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Thursday, December 16, 2004

Too Swift for the Room 

Earlier today we got a mild case of the shakes, which we recognized immediately as withdrawal symptoms: for several days running we had completely forgotten to take a gratuitous potshot at the fundamentalist right! We were naturally intrigued when we saw that BuzzFlash had linked to the following article:
Officials from the College Board, the nonprofit entity that administers the Scholastic Aptitude Test or SAT, have announced that they are producing a new version of the test for students who live in school districts where creationism rather than evolution is taught in science classes.

Students who take the revised test, which will be introduced in school districts in Kansas and Georgia in the fall of 2005, will no longer be tested on their ability to comprehend passages from scientific texts that are based on the controversial theory of evolution. Instead, they will read excerpts from writings on such creation-related topics as the six days in which God created the earth or the great flood, then answer a series of questions to indicate how well they've understood the passages.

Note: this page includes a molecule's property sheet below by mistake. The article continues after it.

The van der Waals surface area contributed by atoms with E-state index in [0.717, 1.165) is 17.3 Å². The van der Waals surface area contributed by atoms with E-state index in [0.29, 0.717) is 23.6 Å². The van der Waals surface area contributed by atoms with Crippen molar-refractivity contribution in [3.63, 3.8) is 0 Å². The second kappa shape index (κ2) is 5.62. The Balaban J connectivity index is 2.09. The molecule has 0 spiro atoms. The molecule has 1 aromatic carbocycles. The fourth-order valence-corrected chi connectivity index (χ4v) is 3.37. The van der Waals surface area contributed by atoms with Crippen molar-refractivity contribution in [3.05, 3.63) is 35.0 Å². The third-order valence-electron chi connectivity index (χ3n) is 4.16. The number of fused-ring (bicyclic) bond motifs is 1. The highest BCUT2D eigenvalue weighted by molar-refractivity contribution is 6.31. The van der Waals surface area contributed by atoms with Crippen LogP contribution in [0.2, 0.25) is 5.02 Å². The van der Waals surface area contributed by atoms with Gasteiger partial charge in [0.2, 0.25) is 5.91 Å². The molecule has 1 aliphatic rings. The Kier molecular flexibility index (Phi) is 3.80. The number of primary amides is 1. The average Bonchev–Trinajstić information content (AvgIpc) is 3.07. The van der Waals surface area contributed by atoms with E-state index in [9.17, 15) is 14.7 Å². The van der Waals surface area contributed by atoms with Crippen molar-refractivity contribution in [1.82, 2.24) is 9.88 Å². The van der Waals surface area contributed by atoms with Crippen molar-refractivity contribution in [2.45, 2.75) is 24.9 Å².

Talk about a sweet deadpan! We were three paragraphs into the story and had clicked on this very impressive graphic before we even began to suspect that the imperial crank was being yanked. Further inspection confirmed that the source of the article, the Swift Report, is a lavishly-produced and extremely dry -- well, dry enough to chump BuzzFlash, anyway --parody news site (and yes, we must confess to slight disappointment that the SAT was not being rewritten to accommodate creationists, which you may take as a measure of Our Pafology).

Well, we were planning to give them a link when we thought they were on the up-and-up, and we're not changing our minds over something as petty as veracity. A selection of recent Swift scoops that could almost pass for legitimate headlines (alas):
DOD Considers Magnetic Ribbon Armor Kits for Humvees

Adultery Provision Could Stall Homosexual Marriage Amendment

Home School U? More Students Being Home Schooled through College Years

Passion of the Christ 2? Christian-Themed Pornographic Film Up for Industry Award
Oh, wait; almost forgot; we have yet to satisfy our daily fundy-bashing requirement. The item below also comes to us via BuzzFlash, and this time it's for real:
Christian conservatives frustrated by court rulings that have found a school voucher program unconstitutional may have hit upon a possible solution: changing the constitution.

Sen. Daniel Webster, a former House speaker and now the chairman of the Senate Judiciary Committee, said Wednesday he is exploring the possibility of a citizens initiative to repeal the 136-year-old wording that separates church and state in Florida.

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